While gold remains the "gold standard" for diversification from the U. S. dollar in the opinion of many, many people, it may be wise to continue to also look for non-metallic alternatives such as higher-yielding debt instruments (and related bank deposits) of the best-run governments. I have added a significant amount of FXS to my holdings in Brazilian, Norwegian, and New Zealand currencies, and will be watching to see if it one day makes sense to go out farther than bank deposits in the Swedish bond market.
Copyright (C) Long Lake LLC 2011
Thursday, April 21, 2011
By the 'stock market', I mean operating companies as opposed to funds of various sorts, preferred stocks, and other securities that would not qualify for consideration for entry into a stock index such as the S&P 500 or the Russell 2000.
From my start in the financial markets in 1979, I was always oriented toward the stock market, taking a brief timeout only in 1981-2, when bonds were very high-yielding and a severe recession raged and triple-tax exempt New York City bonds made sense for a professional couple earning the munificent combined income of $40,000 yearly.
That pro-stock posture continued until the tech-growth stock/"Nifty Fifty" stock bubble peaked in 2000, and the revelation of widespread corporate fraud at such companies as Worldcom and Enron, plus my own experience with some high-flying local companies, led me to swear that never again would I go all in with common stocks.
I did go half in in spring 2003 and then all out in the summer of 2007.
At this point, with money rates still at or below the price inflation rate in most countries, my posture toward stocks is that I would want to see what would happen if governments simply taxed as much as they spent. What would the effect on economic activity and corporate profits be? I suspect there would be a severe shrinkage of the percentage of reported corporate profits to GDP.
For example, about one out of every six dollars in the U. S. goes to the health care "industry". What would that ratio be without government support? Much less, I suppose.
In fact, the tech sector receives little in the way governmental subsidies. It has to prove its worth to businesses and its attractiveness to consumers every day. Perhaps that is why it has rebounded strongly.
So you can sense the hate part.
Now for the love.
Companies have proven to be decent stores of wealth in high-inflation states, though not as good as gold, silver, or oil. If one is in the (amazingly still small) minority that "gets" what the central authorities are up to, and especially if one is in the yet smaller minority that "gets" that central banks generally do as they are told by their political masters, one will be able to direct one's stock investments more appropriately than people who continue with traditional balanced portfolios or people who make the mistake of looking at dividend yields as indicating value.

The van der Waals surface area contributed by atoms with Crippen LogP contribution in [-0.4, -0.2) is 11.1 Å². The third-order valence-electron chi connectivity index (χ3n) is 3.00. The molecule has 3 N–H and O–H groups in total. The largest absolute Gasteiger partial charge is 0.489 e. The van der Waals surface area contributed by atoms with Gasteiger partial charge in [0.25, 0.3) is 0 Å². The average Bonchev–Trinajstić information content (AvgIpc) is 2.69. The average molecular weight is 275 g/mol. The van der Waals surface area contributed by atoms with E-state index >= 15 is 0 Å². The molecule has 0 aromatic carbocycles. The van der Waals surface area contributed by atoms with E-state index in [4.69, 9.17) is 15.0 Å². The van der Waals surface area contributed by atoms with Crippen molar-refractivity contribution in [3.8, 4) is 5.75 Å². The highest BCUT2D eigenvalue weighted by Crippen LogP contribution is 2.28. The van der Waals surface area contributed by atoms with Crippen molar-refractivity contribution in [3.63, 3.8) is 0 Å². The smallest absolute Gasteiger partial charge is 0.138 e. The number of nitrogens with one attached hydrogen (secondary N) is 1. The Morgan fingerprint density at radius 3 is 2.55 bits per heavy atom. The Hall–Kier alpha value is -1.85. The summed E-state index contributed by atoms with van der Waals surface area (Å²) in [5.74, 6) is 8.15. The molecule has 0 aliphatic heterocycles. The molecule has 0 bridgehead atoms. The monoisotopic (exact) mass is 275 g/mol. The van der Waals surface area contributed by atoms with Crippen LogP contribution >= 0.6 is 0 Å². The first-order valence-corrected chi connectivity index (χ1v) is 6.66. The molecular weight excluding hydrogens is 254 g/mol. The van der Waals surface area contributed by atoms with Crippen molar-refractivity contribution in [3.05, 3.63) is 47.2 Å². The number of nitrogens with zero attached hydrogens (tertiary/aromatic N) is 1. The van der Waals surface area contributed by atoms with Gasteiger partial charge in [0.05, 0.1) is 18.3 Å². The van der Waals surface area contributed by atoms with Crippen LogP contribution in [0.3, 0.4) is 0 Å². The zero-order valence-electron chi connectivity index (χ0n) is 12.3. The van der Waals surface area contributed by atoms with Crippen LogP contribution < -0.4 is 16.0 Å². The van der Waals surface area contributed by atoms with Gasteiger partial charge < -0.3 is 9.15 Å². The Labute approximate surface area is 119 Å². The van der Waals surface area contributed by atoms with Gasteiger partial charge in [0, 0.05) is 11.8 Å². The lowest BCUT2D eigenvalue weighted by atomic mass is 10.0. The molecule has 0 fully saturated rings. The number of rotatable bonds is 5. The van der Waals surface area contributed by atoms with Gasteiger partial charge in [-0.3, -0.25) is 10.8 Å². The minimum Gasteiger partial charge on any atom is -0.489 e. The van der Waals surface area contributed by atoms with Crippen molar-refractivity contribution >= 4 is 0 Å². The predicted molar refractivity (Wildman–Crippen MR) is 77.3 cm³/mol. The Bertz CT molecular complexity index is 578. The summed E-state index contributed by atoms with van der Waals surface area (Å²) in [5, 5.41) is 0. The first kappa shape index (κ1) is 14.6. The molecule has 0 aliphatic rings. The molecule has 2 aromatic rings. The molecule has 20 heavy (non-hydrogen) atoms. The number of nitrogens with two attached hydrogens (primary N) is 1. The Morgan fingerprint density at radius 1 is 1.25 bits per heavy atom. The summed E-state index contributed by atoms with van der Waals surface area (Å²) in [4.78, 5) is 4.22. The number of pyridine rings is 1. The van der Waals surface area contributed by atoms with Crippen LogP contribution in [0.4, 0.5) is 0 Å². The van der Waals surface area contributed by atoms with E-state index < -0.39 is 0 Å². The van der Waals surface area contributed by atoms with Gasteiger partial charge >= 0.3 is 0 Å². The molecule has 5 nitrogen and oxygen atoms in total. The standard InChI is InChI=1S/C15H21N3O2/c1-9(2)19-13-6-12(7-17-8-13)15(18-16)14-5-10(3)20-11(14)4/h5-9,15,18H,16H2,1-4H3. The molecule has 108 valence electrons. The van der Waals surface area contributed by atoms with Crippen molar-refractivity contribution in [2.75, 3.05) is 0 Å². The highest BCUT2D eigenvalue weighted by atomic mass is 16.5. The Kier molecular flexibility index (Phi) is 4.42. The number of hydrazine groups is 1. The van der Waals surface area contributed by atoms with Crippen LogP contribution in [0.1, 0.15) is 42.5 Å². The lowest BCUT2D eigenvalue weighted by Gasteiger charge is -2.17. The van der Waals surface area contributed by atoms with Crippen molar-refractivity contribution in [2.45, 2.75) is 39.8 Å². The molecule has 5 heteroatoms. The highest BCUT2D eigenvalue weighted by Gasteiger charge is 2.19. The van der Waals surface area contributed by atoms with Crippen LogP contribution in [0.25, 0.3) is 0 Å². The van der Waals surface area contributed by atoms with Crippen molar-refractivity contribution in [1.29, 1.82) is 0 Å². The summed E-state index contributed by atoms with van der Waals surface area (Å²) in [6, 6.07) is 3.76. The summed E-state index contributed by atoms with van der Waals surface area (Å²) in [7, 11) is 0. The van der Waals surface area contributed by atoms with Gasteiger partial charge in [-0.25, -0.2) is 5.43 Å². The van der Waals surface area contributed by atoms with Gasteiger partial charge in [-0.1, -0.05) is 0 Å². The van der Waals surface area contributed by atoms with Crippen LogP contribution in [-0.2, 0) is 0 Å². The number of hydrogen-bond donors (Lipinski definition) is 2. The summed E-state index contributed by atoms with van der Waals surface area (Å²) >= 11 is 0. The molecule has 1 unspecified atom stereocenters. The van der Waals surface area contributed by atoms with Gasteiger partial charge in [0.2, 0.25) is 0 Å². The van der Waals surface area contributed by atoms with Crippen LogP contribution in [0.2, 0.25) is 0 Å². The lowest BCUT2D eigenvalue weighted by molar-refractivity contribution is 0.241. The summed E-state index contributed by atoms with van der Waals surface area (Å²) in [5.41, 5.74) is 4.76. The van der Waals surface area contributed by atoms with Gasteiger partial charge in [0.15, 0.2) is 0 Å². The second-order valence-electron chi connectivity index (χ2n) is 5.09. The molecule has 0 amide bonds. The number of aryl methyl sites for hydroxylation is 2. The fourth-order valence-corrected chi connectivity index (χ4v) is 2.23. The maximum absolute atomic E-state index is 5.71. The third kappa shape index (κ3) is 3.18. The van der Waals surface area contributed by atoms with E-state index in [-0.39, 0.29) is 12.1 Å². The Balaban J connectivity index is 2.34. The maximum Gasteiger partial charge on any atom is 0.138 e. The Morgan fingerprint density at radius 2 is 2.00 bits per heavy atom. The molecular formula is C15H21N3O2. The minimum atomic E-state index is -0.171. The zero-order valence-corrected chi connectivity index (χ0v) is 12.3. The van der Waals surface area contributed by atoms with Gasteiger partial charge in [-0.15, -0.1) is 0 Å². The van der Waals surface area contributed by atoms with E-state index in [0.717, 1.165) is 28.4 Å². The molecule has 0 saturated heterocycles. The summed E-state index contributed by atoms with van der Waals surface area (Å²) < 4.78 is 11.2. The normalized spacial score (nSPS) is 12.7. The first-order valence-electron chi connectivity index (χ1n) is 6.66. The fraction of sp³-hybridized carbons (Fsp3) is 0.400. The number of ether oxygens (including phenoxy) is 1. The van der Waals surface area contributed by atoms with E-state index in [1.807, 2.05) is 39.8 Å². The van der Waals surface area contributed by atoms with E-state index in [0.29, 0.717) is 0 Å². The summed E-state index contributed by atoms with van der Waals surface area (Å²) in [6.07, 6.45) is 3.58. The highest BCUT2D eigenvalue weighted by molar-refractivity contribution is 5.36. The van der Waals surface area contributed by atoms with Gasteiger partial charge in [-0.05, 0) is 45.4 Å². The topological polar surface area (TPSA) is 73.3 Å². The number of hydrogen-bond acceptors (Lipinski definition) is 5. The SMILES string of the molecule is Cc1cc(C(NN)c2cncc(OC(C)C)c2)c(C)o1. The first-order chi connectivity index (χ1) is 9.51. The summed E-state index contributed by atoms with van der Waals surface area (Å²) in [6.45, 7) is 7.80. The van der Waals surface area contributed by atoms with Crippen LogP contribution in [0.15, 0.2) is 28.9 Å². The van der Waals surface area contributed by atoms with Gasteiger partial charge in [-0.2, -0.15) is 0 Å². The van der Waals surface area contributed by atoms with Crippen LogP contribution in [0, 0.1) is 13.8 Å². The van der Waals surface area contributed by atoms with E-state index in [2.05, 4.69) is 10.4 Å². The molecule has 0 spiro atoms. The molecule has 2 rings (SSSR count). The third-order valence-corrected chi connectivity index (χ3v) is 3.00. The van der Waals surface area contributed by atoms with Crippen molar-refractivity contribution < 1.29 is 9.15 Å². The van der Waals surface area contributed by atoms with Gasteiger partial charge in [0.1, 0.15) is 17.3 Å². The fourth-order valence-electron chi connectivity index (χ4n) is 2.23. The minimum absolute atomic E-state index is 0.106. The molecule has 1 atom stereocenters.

When governments are directing their central banks to create money at below-market interest rates, that is usually the time when yield plays start to not work. Think the 1940s and the mid-1960s through January 1980.
Bulls on the stock market will tell you that historically nothing beats the stock market.
As a reliable predictor of the future, of course that statement is irrelevant. Perhaps the historical outperformance of the stock market has used up its future outperformance. Perhaps it's all a random walk. What will tomorrow bring, and tomorrow, and tomorrow? That is the question.
The government of the U. S. has changed. When the Fed was being formed, the issue of issuing currency tied to the issuance of debt was criticized. The Federal government had, after, almost no outstanding debt. Would there not be insufficient debt issuance to allow enough currency to be created?
We all know the answer to that question.
So I would paraphrase Edgar from King Lear (Act V, Scene II), to continue the Shakespearean theme. When I look at the financial markets on a tomorrow-tomorrow-and-tomorrow basis, I think that money-printing is all. Everything else is secondary.
Companies can raise prices over time to adjust for changes in the general price level, and with good fortune an investor may do OK even with companies that see shrinking margins, such as price-takers in the inflation rather than producers of the products (such as precious metals, usually) that see strong price increases.
Thus I lote the stock market.
Copyright (C) Long Lake LLC 2011
Tuesday, April 19, 2011
Italian Foreign Minister) Frattini, speaking in Rome after talks with rebel leader Mustafa Abdel Jalil, also said Italy will host talks next month on allowing oil exports from eastern Libya and could provide rebels with night-vision kit and radars.
The meeting would also try to find ways of using Kadhafi regime assets frozen around the world to aid the rebels and would discuss the question of arming the rebels.
So it's come down to stealing Libya's money as well as its oil. What country is going to trust Western banks again if the West uses Libya's wealth to support the Western-affiliated revolt against the long-standing government of Libya? Note no Western nation is legally at war with Libya, and I am not sure that even a state of war allows a nation to order its banks to provide it use of a belligerent's funds.
Copyright (C) Long Lake LLC 2011
Monday, April 18, 2011
Saturday, April 16, 2011
US Secretary of State Hillary Clinton said the NATO allies were searching for ways to provide funds to the rebels, including helping them to sell oil from areas they control.
"The opposition needs a lot of assistance, on the organizational side, on the humanitarian side, and on the military side," she said.